This is the parietal cell 3D medical animation that we created and used in one of our projects. It shows the detailed cell structure in motion. We are glad to share this project with you.
Parietal cells, in other words, delomorphous or oxyntic cells, are epithelial cells that secrete the intrinsic factor and hydrochloric acid (HCl). These cells are part of the gastric glands found in the lining of the fundus and the cardia of the stomach. They comprise of canaliculi which is an extensive secretory network from where HCl is secreted by active transport into the stomach. The enzyme (H+/K+ ATPase) transports the H+ against a concentration gradient of about (3 million to 1), that is considered to be the steepest ion gradient formed inside the human body. The parietal cells are primarily regulated via histamine, acetylcholine and gastrin signaling from both central and local modulators.
Parietal cell ultrastructure
Human parietal cells, as observed by electron microscopy, are large cells averaging 16-22 μ in greatest diameter. The large nucleus, which occupies a central or basal position in the cells, has an irregular outline. In some cases, regions of cytoplasm extend deep into it. The nuclear envelope is well developed, showing occasional pores.
The parietal cells contain many mitochondria composed of a dense matrix and closely approximated cristae mitochondriales. Within the cytoplasm are prominent intracellular canals bounded by a membrane which is continuous with the plasma membrane of the cell. The canalicular membrane forms into finger-like projections, or microvilli, which project into the canalicular lumen. The microvilli show some variation in shape and arrangement. The lumen of the canaliculus seems patent or filled with closely approximated microvilli, depending upon the secretory state.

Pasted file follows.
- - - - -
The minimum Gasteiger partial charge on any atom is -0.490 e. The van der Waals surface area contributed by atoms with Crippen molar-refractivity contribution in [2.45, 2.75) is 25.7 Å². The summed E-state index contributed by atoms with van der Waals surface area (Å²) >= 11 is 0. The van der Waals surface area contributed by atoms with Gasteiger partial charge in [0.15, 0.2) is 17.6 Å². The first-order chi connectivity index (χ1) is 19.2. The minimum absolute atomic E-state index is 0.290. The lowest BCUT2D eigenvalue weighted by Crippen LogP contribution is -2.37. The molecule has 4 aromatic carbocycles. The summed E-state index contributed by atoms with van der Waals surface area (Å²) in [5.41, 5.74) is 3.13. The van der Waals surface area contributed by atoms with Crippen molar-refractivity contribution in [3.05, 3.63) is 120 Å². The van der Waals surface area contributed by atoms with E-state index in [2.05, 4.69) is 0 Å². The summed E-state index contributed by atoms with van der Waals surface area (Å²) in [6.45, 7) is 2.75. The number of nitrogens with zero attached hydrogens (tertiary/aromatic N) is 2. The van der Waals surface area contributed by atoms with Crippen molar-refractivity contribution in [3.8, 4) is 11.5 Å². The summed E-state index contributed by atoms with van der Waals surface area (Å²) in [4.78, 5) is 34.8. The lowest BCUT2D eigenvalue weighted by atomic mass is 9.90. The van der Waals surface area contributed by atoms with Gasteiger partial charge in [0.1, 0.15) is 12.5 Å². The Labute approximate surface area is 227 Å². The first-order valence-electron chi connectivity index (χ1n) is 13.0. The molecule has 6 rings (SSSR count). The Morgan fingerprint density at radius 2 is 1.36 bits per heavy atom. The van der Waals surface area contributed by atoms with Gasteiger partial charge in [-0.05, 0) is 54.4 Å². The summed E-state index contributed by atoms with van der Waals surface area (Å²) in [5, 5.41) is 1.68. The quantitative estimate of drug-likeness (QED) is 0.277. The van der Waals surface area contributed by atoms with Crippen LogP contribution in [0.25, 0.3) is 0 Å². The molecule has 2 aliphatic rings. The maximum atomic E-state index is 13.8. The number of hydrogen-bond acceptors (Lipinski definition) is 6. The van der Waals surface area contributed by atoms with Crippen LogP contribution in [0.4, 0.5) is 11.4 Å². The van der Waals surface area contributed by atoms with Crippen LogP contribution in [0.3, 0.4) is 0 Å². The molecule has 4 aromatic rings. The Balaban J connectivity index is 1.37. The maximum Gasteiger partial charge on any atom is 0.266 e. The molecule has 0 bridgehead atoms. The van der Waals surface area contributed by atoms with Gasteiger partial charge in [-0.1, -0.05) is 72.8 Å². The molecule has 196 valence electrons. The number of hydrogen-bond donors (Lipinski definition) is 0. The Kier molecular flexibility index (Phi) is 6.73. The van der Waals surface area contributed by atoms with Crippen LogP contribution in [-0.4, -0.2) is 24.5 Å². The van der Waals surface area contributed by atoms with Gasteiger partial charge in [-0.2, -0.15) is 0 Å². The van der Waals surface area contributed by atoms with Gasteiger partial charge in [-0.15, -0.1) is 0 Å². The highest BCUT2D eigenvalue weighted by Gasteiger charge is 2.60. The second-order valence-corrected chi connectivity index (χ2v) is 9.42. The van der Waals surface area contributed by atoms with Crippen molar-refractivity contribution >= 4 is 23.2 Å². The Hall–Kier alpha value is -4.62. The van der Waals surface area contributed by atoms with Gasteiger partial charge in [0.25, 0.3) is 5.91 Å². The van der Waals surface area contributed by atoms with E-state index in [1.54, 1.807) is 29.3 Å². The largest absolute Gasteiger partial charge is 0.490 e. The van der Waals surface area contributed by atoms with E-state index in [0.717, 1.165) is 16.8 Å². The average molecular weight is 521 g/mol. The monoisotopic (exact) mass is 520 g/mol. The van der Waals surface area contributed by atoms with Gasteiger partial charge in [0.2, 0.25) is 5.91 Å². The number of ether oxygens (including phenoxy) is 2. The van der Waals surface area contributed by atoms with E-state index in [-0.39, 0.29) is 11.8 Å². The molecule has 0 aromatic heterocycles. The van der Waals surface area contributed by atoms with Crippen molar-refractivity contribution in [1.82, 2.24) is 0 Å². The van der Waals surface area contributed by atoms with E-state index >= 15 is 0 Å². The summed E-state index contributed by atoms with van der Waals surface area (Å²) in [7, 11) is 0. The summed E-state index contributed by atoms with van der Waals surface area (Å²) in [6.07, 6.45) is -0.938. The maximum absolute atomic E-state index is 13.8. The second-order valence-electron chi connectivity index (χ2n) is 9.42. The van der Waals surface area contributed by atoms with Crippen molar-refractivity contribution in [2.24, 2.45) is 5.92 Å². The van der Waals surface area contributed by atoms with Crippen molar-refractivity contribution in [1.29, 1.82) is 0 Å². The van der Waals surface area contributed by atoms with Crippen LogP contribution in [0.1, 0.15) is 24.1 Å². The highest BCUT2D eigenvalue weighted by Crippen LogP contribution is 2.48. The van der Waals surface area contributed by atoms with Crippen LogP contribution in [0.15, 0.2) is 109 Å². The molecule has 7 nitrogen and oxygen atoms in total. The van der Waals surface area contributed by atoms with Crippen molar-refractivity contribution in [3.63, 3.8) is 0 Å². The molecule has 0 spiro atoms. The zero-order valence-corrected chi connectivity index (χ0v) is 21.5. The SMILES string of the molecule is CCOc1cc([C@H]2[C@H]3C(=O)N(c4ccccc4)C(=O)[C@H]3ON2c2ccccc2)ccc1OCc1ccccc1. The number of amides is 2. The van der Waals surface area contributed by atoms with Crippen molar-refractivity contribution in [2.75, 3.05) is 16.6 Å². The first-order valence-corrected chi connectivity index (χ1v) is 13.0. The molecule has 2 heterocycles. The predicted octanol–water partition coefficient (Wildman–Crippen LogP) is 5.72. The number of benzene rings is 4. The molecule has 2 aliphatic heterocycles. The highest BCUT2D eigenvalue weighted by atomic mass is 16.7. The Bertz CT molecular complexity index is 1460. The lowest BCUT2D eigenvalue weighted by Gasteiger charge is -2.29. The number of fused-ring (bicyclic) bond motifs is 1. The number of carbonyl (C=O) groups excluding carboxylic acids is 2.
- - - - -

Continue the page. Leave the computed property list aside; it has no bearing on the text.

Tile intracellular canalicular system may communicate directly with the glandular lumen or empty into an intercellular canaliculus and thence into the glandular lumen. Within the cytoplasm of the parietal cells are observed many small (100-230 mμ in diameter), smooth-surfaced elements, vesicular or vacuolar in form, whose content appears much less dense than that of the surrounding cytoplasm. These structures seem to vary in number and distribution, depending upon the secretory state of the cells. In cells which are mostly devoid of vesicles, smooth-surfaced tubular elements can be seen irregularly scattered throughout the cell. Another cytoplasmic structure occasionally seen is a more substantial, round or oval body containing several small vacuolar structures designated “vacuole containing bodies”. Ribonucleoprotein granules are scattered throughout the cell and occur either singly or in groups.
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